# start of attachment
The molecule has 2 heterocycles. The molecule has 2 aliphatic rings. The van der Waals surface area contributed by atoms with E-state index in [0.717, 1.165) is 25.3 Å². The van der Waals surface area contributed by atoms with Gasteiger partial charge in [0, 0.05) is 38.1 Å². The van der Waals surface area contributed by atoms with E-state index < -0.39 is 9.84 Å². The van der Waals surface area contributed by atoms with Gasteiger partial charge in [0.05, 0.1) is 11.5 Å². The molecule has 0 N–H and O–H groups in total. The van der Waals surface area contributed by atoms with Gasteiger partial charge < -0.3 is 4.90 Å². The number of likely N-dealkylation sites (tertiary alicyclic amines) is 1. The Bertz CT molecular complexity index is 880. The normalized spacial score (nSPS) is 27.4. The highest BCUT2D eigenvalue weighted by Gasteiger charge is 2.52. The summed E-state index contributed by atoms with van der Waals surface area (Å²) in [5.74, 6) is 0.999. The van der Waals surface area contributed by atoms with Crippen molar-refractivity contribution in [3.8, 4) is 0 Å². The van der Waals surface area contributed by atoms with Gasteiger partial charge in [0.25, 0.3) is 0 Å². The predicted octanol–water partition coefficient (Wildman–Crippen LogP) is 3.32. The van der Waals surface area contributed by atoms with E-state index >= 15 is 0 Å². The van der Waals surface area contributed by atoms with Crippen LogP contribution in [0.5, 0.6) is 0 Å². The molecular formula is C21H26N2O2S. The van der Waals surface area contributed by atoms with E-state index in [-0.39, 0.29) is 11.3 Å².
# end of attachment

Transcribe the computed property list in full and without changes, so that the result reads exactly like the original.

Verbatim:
The molecule has 2 heterocycles. The molecule has 2 aliphatic rings. The van der Waals surface area contributed by atoms with E-state index in [0.717, 1.165) is 25.3 Å². The van der Waals surface area contributed by atoms with Gasteiger partial charge in [0, 0.05) is 38.1 Å². The van der Waals surface area contributed by atoms with E-state index < -0.39 is 9.84 Å². The van der Waals surface area contributed by atoms with Gasteiger partial charge in [0.05, 0.1) is 11.5 Å². The molecule has 0 N–H and O–H groups in total. The van der Waals surface area contributed by atoms with Gasteiger partial charge < -0.3 is 4.90 Å². The number of likely N-dealkylation sites (tertiary alicyclic amines) is 1. The Bertz CT molecular complexity index is 880. The normalized spacial score (nSPS) is 27.4. The highest BCUT2D eigenvalue weighted by Gasteiger charge is 2.52. The summed E-state index contributed by atoms with van der Waals surface area (Å²) in [5.74, 6) is 0.999. The van der Waals surface area contributed by atoms with Crippen molar-refractivity contribution in [3.8, 4) is 0 Å². The van der Waals surface area contributed by atoms with Gasteiger partial charge in [0.25, 0.3) is 0 Å². The predicted octanol–water partition coefficient (Wildman–Crippen LogP) is 3.32. The van der Waals surface area contributed by atoms with E-state index >= 15 is 0 Å². The van der Waals surface area contributed by atoms with Crippen LogP contribution in [0.5, 0.6) is 0 Å². The molecular formula is C21H26N2O2S. The van der Waals surface area contributed by atoms with E-state index in [-0.39, 0.29) is 11.3 Å².